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high noon revisited
the world's policeman should throw down its badge
by russ carr (@DocOrlando70)
1.24.03
news


In a telling scene from the classic western "High Noon," Hadleyville's outgoing marshal, Will Kane, seeks counsel from the town's previous marshall, Martin Howe. Frank Miller's gang is approaching the town, intent on murdering Kane and sacking the town, but the marshal can find no one willing to stand and fight alongside him. The arthritic Howe advises Kane to take his wife and flee the town. If the town won't help him, why should he continue to defend them?

"The public doesn't give a damn about integrity," explains Howe. "A town that won't defend itself deserves no help."

So here we are, on the dusty Main Street of the world. The United States stands all but alone, as even those we've considered our allies cower behind the shelter of appeasement and rhetoric. Our loyal partner, the United Kingdom, still has our back. But around the world, nations who once lauded us as liberators -- sometimes more than once within the past century -- now accuse us of being provocative, war-mongering and arrogant.

The United States suffered too much bloodshed in the 20th century as it stepped in to clean up the messes that other countries made. Both world wars. Korea, Vietnam, Beirut, Kuwait, Bosnia, Somalia, Kosovo. We didn't start those fights, but we did all we could to stop them. Our willingness to intervene to secure the peace earned us the title "the world's policeman." But now it's become a sobriquet rooted in scorn, not admiration. We're not respectable officers of the law; we're the pigs.

To quote Riggs and Murtaugh, "We're too old for this shit."

Case in point: North Korea. Back in 1994, the United States, South Korea and Japan agreed to a deal to supply fuel oil to North Korea, and to build new light water nuclear reactors -- which cannot produce weapons-grade byproducts -- in return for North Korea ending its nuclear weapon research. This was a great deal for North Korea, as they were getting a paid in considerable resources in return for their inaction.

Then, last October, North Korea revealed that they had not stopped their research after all, and that they might even have produced a working nuclear bomb or two. Stunned, the United States, Japan and South Korea withdrew from the 1996 agreement. North Korea then had the audacity to suggest that it was the United States who nullified the treaty by stopping fuel shipments. In recent weeks, North Korea has enflamed the situation by withdrawing from the nuclear Non-Proliferation Treaty, threatening to renew missile tests, and declaring that any sanctions levied against their country will be considered an act of war...all while continuing to blame the United States for breaking the treaty.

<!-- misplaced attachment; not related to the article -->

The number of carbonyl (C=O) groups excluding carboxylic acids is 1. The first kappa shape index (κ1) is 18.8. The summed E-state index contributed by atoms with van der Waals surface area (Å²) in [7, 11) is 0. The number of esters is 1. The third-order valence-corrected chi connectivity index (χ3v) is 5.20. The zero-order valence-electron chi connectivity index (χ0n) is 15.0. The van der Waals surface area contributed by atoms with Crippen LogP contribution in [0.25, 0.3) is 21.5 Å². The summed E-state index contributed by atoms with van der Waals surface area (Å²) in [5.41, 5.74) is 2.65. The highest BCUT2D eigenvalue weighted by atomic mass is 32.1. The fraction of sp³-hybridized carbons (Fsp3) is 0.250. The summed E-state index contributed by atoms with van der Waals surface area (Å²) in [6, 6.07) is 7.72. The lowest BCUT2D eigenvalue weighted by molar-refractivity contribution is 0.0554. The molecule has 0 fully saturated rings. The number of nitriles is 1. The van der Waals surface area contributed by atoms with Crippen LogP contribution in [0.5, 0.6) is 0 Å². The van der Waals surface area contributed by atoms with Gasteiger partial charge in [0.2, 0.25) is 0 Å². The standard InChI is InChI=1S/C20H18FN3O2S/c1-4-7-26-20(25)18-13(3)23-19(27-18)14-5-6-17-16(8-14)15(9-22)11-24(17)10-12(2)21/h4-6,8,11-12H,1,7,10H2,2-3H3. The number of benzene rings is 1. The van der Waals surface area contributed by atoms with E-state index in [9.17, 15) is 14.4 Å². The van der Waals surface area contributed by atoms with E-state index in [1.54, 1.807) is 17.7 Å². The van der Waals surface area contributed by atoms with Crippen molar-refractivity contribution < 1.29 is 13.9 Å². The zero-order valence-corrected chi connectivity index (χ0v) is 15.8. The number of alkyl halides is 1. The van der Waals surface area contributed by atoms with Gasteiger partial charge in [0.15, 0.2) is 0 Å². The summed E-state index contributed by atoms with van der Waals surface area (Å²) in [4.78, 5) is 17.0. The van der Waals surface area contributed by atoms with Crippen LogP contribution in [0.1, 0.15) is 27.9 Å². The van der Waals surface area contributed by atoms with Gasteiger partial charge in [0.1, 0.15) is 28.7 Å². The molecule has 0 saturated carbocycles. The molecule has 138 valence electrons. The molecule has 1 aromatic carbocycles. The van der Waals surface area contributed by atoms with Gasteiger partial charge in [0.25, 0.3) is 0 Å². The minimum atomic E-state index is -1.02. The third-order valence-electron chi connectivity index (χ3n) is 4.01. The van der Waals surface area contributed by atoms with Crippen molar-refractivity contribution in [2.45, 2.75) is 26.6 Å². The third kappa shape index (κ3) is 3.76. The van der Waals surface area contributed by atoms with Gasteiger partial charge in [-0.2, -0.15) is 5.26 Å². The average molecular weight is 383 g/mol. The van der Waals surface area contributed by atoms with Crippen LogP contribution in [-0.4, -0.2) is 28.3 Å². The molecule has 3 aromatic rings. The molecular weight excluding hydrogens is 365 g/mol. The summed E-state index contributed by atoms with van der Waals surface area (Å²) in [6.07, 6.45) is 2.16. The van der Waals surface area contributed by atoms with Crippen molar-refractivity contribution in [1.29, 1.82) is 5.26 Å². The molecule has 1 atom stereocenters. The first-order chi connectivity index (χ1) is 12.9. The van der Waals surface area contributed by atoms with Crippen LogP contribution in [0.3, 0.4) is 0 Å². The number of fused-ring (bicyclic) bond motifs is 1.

Enough.

Do our patrols over the "No-Fly Zone" in Iraq violate that nation's territoriality? Fine. We'll stop.

Do our troops stationed along the Demilitarized Zone between the Koreas hinder substantive progress on reunification? Pack it up, boys.

Does our military presence in Saudi Arabia defile the heart of Islam, and so anger the zealots of the Taliban and Al Qaeda? Terribly sorry, we were just leaving...!

Bosnia, Japan, The Philippines, Georgia, Turkmenistan, Qatar, Cuba, NATO? We won't bother you anymore.

That's right. Bring 'em all home. Every last soldier, sailor, airman and Marine. DEA, CIA, NSA -- come home ASAP! It's time for us to enact the Prime Directive: The United States will not meddle in the affairs of other nations, period. And why should we? Why should we be dragged all over the world to extinguish someone else's fire? Since World War I, 667,701 Americans have been killed fighting for someone else's land. Again, enough.

We're the only superpower left in the world. We may have equals in some areas, but not one other nation can compete with us toe-to-toe when it comes to economic power, military strength, personal freedoms and standard of living. And if some other nation wants to dispute that I have one simple suggestion: put your foreign policy where your rhetoric is, get off your recalcitrant ass and make a difference. Because we're tired of doing it all for you.

That goes double for the United Nations, as impotent a world body as the League of Nations it sought to improve upon. When the UN "sends" troops (i.e.: asks member nations to volunteer their armed forces) the largest national representation is often American. It's been that way since the Korean War, a UN-sanctioned conflagration which still lacks a formal cessation of hostilities. A cease-fire does not equal peace, and Kim Jong Il has picked up right where his father, Kim Il Sung, left off.

This is the same United Nations which took its weapons inspectors out of Iraq without a fight in 1998 because Saddam Hussein didn't want them nosing around anymore. Considering the UN was formed as a response to World War II, under the treatise that similar conflicts could be prevented in the future, it amazes me that its spineless members allow themselves to be manipulated by a two-bit mustachioed dictator with a propensity for gassing ethnic groups within his country's borders.

The European Union is falling all over itself in an attempt to be a unified economic power, so shouldn't France and Germany handle the next Bosnia? Israel has proven time and again that they can defeat all comers, so let the Middle Eastern nations slug it out all they want. India and Pakistan won't be happy until they've blown each other up. If North Korea wants to invade South Korea, what would we lose? Samsung? Kia? The next Chan Ho Park?